P2 Franck Khalfoun

P2 Franck Khalfoun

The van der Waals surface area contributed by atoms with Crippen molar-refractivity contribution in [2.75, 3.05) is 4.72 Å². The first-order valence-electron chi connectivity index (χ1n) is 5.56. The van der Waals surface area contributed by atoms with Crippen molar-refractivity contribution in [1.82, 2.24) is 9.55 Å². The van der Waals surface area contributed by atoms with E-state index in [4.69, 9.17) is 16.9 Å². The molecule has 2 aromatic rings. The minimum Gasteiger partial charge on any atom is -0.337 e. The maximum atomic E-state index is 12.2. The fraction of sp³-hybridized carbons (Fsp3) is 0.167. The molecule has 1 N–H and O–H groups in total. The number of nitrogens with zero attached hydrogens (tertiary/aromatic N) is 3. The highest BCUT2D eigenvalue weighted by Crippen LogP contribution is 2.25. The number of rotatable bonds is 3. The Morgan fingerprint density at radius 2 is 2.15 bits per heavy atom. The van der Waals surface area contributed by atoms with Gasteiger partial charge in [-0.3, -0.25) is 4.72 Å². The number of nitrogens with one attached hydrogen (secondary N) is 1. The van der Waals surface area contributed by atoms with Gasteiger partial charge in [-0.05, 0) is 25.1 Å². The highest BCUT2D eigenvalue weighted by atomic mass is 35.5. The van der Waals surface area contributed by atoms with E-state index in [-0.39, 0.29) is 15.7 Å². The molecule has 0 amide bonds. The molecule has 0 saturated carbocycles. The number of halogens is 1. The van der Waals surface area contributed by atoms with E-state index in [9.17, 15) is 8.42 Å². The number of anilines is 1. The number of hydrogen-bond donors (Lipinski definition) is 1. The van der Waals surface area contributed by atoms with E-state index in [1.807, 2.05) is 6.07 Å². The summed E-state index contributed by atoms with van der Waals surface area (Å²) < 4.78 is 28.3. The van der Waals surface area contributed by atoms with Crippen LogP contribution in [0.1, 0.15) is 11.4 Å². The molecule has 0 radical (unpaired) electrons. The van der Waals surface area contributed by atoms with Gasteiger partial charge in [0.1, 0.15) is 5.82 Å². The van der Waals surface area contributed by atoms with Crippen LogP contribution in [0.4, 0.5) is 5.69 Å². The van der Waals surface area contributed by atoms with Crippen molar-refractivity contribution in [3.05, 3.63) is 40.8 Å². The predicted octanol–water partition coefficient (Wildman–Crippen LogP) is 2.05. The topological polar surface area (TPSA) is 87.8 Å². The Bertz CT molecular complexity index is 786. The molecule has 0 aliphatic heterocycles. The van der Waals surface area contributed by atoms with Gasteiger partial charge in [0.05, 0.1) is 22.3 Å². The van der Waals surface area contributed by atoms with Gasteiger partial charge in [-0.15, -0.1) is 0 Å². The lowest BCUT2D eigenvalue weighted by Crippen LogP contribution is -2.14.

As a driven, pants-wearing, single career woman — and so number two (after oversexed teenagers) on the psycho killer to-do list — Angie (Rachel Nichols) should of course know better than to descend alone into her office tower’s deserted parking garage after working late on Christmas eve. But distracted, or maybe just culturally illiterate, down she goes, and so cue a night of violently misogynistic cat-and-mouse, like a Seinfeld episode gone badly sideways, in Franck Khalfoun’s debut feature P2. Co-written by Alexandre Aja (Haute Tension, The Hills Have Eyes), P2 seems to have the pedigree, and most certainly the desire, to be lumped in with the nouveau "splat pack.” But, except for a shockingly icky car crash scene and a wanton act of Rottweiler-cide, P2 has nothing like the violence of a Hostel, nor anywhere near the plot twistiness of a Saw or even a Captivity, so those seeking some quick and dirty torture porn will be unsatisfied. Because the villain (Wes Bentley’s security guard) is made known to us so early, and because his psychology — lonely/needy, plus erotomaniacal, plus bat shit crazy — is so transparently parsable, P2 lacks both the Jungian kick of the unknown bogeyman and the frisson of a big third act reveal. And Bentley, so memorably skeevy in his American Beauty debut and so thoroughly forgettable in everything else since, is oddly toothless here, even mixing in a counterproductively goofy edge in the name (one presumes) of "rounded characterisation.” Angie’s arc, from trembling victim to plucky survivor with hidden depth, is predictable on every level, and the plot points — balky cell phone, 911 call gone awry, insufficiently inquisitive local cops — are insultingly trite. So there’s little to recommend here, though honour requires mention of Nichols’s performance. Wan, willowy and Canadian (well, from Maine, but allow me my dreams), Nichols is always compelling and believable, playing a couple of notches above what the movie calls for, or deserves. The script contrives to keep her scantily clad and (improbably) soaking wet for much of its length, so those enthusiasts who know her only as an auxiliary ass-kicker on the latter-day Alias will be happy to see the several new sides of her on display here. Extras include two fairly duplicative "making of” featurettes and a biographical piece on director Khalfoun. As he is the kind of middle-aged man who sports an oversized basketball jersey, a bunch of jewellery and a sideways baseball cap, this is at least one extra too many. (Seville)